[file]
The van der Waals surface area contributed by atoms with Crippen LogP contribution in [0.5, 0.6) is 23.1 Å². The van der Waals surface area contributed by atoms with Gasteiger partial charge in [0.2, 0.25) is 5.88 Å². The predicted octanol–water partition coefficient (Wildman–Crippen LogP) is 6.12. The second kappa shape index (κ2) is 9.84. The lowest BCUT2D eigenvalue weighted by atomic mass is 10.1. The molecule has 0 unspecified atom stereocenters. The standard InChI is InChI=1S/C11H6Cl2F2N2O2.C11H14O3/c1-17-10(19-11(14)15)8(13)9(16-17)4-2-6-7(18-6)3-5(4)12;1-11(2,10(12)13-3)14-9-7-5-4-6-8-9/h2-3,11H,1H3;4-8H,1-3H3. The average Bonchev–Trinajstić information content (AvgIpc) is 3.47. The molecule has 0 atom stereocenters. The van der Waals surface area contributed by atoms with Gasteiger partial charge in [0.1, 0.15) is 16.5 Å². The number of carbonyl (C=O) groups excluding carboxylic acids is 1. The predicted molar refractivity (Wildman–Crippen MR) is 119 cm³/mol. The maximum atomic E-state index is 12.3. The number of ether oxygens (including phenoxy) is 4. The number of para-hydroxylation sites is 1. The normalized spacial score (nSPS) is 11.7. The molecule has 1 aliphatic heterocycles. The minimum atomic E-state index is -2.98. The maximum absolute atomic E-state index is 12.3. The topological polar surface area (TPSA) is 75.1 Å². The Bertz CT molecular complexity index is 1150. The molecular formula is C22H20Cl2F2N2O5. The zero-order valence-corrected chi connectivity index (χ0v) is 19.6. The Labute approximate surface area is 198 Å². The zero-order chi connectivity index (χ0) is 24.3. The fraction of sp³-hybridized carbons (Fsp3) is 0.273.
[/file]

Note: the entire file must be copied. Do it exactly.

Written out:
The van der Waals surface area contributed by atoms with Crippen LogP contribution in [0.5, 0.6) is 23.1 Å². The van der Waals surface area contributed by atoms with Gasteiger partial charge in [0.2, 0.25) is 5.88 Å². The predicted octanol–water partition coefficient (Wildman–Crippen LogP) is 6.12. The second kappa shape index (κ2) is 9.84. The lowest BCUT2D eigenvalue weighted by atomic mass is 10.1. The molecule has 0 unspecified atom stereocenters. The standard InChI is InChI=1S/C11H6Cl2F2N2O2.C11H14O3/c1-17-10(19-11(14)15)8(13)9(16-17)4-2-6-7(18-6)3-5(4)12;1-11(2,10(12)13-3)14-9-7-5-4-6-8-9/h2-3,11H,1H3;4-8H,1-3H3. The average Bonchev–Trinajstić information content (AvgIpc) is 3.47. The molecule has 0 atom stereocenters. The van der Waals surface area contributed by atoms with Gasteiger partial charge in [0.1, 0.15) is 16.5 Å². The number of carbonyl (C=O) groups excluding carboxylic acids is 1. The predicted molar refractivity (Wildman–Crippen MR) is 119 cm³/mol. The maximum atomic E-state index is 12.3. The number of ether oxygens (including phenoxy) is 4. The number of para-hydroxylation sites is 1. The normalized spacial score (nSPS) is 11.7. The molecule has 1 aliphatic heterocycles. The minimum atomic E-state index is -2.98. The maximum absolute atomic E-state index is 12.3. The topological polar surface area (TPSA) is 75.1 Å². The Bertz CT molecular complexity index is 1150. The molecular formula is C22H20Cl2F2N2O5. The zero-order valence-corrected chi connectivity index (χ0v) is 19.6. The Labute approximate surface area is 198 Å². The zero-order chi connectivity index (χ0) is 24.3. The fraction of sp³-hybridized carbons (Fsp3) is 0.273.